The musical heartbeat of New Orleans families shone through in this year's Jazz and Heritage Festival, deeply evident when Big Chief Bo Dollis sang "I Love You" and "Goodbye" for two stanzas while his son shook his head and looked to the skies. Bo's voice was in fine form despite his physical battles, and performing with the Wild Magnolias gave him the strength to stand up and reach out his fans, thanking his fans for giving him a career in music. Marva Wright joined the Big Chief in a set that was as joyful as it was heartbreaking. Little Bo Dollis is the new standard bearer in The Wild Magnolias, a band that blasted Mardi Gras Indians into the public's consciousness over 30 years ago.
New Orleans has always been blessed with musical families including Andrews, Batiste, Boutte, Clements, Ford, French, Neville and Paulin among many others. Shamarr Allen has three budding guitar players in his household and he's now touring with Willie Nelson who is on my wish list to headline next year's Jazzfest - it's not too early to start dreaming.
Representing for the twang contingency, three generations of Clements musicians (Annie, Cranston, Dave, Austin, Tyler and Lewis) gathered backstage after Annie's Sugarland gig. The teenage twins had already played a slamming original tune written with their dad, Cranston, for the Twangorama set which for the second year in a row drew a standing ovation from the Lagniappe stage. There's something about watching young musicians you used to babysit take the stage with talent that can take them as far as they want to go.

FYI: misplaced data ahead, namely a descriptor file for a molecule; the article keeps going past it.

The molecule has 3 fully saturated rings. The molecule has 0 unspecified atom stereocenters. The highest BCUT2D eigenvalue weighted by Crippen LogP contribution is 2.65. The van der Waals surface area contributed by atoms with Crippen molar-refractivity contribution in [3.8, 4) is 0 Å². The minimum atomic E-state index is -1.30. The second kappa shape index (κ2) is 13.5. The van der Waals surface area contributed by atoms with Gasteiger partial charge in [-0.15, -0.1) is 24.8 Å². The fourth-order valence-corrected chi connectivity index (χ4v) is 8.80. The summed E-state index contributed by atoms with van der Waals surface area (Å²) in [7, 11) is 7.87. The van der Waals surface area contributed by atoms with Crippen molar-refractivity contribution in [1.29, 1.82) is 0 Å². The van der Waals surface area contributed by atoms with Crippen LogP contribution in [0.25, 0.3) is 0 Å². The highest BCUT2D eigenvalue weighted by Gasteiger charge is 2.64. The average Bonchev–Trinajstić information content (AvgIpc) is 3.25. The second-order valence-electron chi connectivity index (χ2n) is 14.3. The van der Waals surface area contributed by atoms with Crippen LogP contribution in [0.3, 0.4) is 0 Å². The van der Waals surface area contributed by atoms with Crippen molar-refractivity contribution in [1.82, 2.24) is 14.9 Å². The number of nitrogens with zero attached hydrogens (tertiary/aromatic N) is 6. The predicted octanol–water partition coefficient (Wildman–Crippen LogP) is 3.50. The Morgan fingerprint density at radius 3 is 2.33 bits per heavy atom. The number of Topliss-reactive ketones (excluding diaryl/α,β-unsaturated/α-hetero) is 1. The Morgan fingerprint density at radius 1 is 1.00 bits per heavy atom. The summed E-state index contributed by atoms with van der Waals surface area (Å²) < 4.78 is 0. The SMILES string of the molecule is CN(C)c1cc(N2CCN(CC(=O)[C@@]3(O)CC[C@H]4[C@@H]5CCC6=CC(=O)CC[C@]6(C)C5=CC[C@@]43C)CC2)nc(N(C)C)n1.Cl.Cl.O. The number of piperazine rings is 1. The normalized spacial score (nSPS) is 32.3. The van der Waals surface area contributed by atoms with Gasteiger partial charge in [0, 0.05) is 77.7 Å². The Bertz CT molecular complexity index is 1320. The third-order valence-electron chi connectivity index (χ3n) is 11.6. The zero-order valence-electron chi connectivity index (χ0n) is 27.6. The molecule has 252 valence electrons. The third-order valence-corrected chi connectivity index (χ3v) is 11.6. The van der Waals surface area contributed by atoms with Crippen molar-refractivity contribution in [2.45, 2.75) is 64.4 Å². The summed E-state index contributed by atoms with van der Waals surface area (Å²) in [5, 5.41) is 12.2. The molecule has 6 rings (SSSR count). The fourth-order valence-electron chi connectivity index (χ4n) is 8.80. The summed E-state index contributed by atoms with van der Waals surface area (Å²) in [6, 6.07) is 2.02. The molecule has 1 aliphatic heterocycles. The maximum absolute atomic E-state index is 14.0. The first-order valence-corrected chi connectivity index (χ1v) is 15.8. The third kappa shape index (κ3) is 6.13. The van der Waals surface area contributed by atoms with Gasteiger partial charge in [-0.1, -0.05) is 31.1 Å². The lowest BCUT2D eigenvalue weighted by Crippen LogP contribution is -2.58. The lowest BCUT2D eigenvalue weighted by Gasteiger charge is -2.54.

If a band can also be a family, Dr. John and the Lower 911 qualify. They have rallied around a bandmate who needs their support, broke through past a label that was done with New Orleans related songs to win a Grammy, and paid tribute to Eddie Bo at the new Rock n Bowl NOMRF Benefit with Marcia Ball, Joe Krown, Papa Gros, Cynthia Chen, Bob Anderson and Tom Worrell, ending in an all-star piano jam.
Aspiring guitarist Nicolas Broussard, Russ Broussard and Susan CowsillMembers of New Orleans' rootsiest tribe, The Continental Drifters, are now mostly disbursed across the country and played a night show I regret missing. There's always the dream of a reunion tour - years from now it could include Nicolas Broussard who's been jamming to the White Stripes. Frankie Ford (the other one) sat in with Susan Cowsill on Saturday for her Covered in Vinyl show - he's 14 and already plays a mean harp.
New Orleans' musical families are growing by leaps and bounds, and it's wonderful to hear the heartbeat from stages all over town. In honor of Mother's Day, take your mom to see the Wild Magnolias the next time they play.
All you'll hear from Big Chief Bo Dollis is love.